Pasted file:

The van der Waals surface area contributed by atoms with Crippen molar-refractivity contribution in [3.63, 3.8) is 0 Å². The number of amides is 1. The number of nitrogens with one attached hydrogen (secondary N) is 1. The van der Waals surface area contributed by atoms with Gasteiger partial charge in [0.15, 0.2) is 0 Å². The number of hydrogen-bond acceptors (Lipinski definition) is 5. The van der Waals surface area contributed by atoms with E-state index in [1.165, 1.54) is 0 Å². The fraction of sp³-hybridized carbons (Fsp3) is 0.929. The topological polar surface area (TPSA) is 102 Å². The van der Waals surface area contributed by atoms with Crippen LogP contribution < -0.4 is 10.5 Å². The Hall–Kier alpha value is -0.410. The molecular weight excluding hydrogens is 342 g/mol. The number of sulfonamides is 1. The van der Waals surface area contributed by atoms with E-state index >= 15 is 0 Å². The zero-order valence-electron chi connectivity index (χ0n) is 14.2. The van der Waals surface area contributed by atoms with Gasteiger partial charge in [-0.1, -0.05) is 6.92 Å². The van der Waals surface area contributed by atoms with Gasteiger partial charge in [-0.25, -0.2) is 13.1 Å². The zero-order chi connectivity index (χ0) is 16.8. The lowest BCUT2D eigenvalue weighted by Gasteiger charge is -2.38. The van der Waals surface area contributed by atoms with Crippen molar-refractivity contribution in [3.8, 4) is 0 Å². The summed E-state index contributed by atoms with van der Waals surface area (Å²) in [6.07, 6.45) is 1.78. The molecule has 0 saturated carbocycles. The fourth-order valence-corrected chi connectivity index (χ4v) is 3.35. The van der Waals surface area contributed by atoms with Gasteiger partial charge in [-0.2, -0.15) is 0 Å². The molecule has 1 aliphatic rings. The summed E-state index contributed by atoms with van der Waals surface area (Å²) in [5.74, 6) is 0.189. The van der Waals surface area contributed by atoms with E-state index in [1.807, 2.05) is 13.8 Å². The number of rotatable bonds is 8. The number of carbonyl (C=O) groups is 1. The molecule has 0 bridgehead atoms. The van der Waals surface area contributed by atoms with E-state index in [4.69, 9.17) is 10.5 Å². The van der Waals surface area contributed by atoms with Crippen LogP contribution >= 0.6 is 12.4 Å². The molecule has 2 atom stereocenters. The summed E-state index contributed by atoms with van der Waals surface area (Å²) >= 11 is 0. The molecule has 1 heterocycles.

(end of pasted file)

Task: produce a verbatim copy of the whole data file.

The van der Waals surface area contributed by atoms with Crippen molar-refractivity contribution in [3.63, 3.8) is 0 Å². The number of amides is 1. The number of nitrogens with one attached hydrogen (secondary N) is 1. The van der Waals surface area contributed by atoms with Gasteiger partial charge in [0.15, 0.2) is 0 Å². The number of hydrogen-bond acceptors (Lipinski definition) is 5. The van der Waals surface area contributed by atoms with E-state index in [1.165, 1.54) is 0 Å². The fraction of sp³-hybridized carbons (Fsp3) is 0.929. The topological polar surface area (TPSA) is 102 Å². The van der Waals surface area contributed by atoms with Crippen LogP contribution < -0.4 is 10.5 Å². The Hall–Kier alpha value is -0.410. The molecular weight excluding hydrogens is 342 g/mol. The number of sulfonamides is 1. The van der Waals surface area contributed by atoms with E-state index >= 15 is 0 Å². The zero-order valence-electron chi connectivity index (χ0n) is 14.2. The van der Waals surface area contributed by atoms with Gasteiger partial charge in [-0.1, -0.05) is 6.92 Å². The van der Waals surface area contributed by atoms with Gasteiger partial charge in [-0.25, -0.2) is 13.1 Å². The zero-order chi connectivity index (χ0) is 16.8. The lowest BCUT2D eigenvalue weighted by Gasteiger charge is -2.38. The van der Waals surface area contributed by atoms with Crippen molar-refractivity contribution in [3.8, 4) is 0 Å². The summed E-state index contributed by atoms with van der Waals surface area (Å²) in [6.07, 6.45) is 1.78. The molecule has 0 saturated carbocycles. The fourth-order valence-corrected chi connectivity index (χ4v) is 3.35. The van der Waals surface area contributed by atoms with Gasteiger partial charge in [-0.2, -0.15) is 0 Å². The molecule has 1 aliphatic rings. The summed E-state index contributed by atoms with van der Waals surface area (Å²) in [5.74, 6) is 0.189. The van der Waals surface area contributed by atoms with E-state index in [1.807, 2.05) is 13.8 Å². The number of rotatable bonds is 8. The number of carbonyl (C=O) groups is 1. The molecule has 0 bridgehead atoms. The van der Waals surface area contributed by atoms with E-state index in [4.69, 9.17) is 10.5 Å². The van der Waals surface area contributed by atoms with Crippen LogP contribution >= 0.6 is 12.4 Å². The molecule has 2 atom stereocenters. The summed E-state index contributed by atoms with van der Waals surface area (Å²) >= 11 is 0. The molecule has 1 heterocycles.